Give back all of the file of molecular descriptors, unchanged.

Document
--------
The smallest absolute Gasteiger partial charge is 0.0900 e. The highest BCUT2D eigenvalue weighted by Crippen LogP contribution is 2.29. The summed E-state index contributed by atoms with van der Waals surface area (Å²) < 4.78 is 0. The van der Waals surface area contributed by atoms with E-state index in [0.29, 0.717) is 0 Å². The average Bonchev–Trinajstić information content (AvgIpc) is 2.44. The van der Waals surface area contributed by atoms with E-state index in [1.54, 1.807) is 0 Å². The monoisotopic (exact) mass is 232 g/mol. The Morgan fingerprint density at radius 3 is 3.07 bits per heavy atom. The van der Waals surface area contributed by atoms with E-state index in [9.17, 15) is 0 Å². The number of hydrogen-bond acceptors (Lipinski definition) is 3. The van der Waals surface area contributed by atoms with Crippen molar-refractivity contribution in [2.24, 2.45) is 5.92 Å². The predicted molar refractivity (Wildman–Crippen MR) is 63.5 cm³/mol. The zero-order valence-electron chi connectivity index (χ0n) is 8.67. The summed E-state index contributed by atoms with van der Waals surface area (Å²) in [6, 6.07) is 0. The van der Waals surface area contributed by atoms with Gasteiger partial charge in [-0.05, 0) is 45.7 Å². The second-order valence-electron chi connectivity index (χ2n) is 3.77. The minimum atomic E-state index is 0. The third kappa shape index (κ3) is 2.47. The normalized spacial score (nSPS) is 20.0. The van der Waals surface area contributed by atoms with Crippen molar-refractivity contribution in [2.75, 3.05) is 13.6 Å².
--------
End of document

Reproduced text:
The smallest absolute Gasteiger partial charge is 0.0900 e. The highest BCUT2D eigenvalue weighted by Crippen LogP contribution is 2.29. The summed E-state index contributed by atoms with van der Waals surface area (Å²) < 4.78 is 0. The van der Waals surface area contributed by atoms with E-state index in [0.29, 0.717) is 0 Å². The average Bonchev–Trinajstić information content (AvgIpc) is 2.44. The van der Waals surface area contributed by atoms with E-state index in [1.54, 1.807) is 0 Å². The monoisotopic (exact) mass is 232 g/mol. The Morgan fingerprint density at radius 3 is 3.07 bits per heavy atom. The van der Waals surface area contributed by atoms with E-state index in [9.17, 15) is 0 Å². The number of hydrogen-bond acceptors (Lipinski definition) is 3. The van der Waals surface area contributed by atoms with Crippen molar-refractivity contribution in [2.24, 2.45) is 5.92 Å². The predicted molar refractivity (Wildman–Crippen MR) is 63.5 cm³/mol. The zero-order valence-electron chi connectivity index (χ0n) is 8.67. The summed E-state index contributed by atoms with van der Waals surface area (Å²) in [6, 6.07) is 0. The van der Waals surface area contributed by atoms with Gasteiger partial charge in [-0.05, 0) is 45.7 Å². The second-order valence-electron chi connectivity index (χ2n) is 3.77. The minimum atomic E-state index is 0. The third kappa shape index (κ3) is 2.47. The normalized spacial score (nSPS) is 20.0. The van der Waals surface area contributed by atoms with Crippen molar-refractivity contribution in [2.75, 3.05) is 13.6 Å².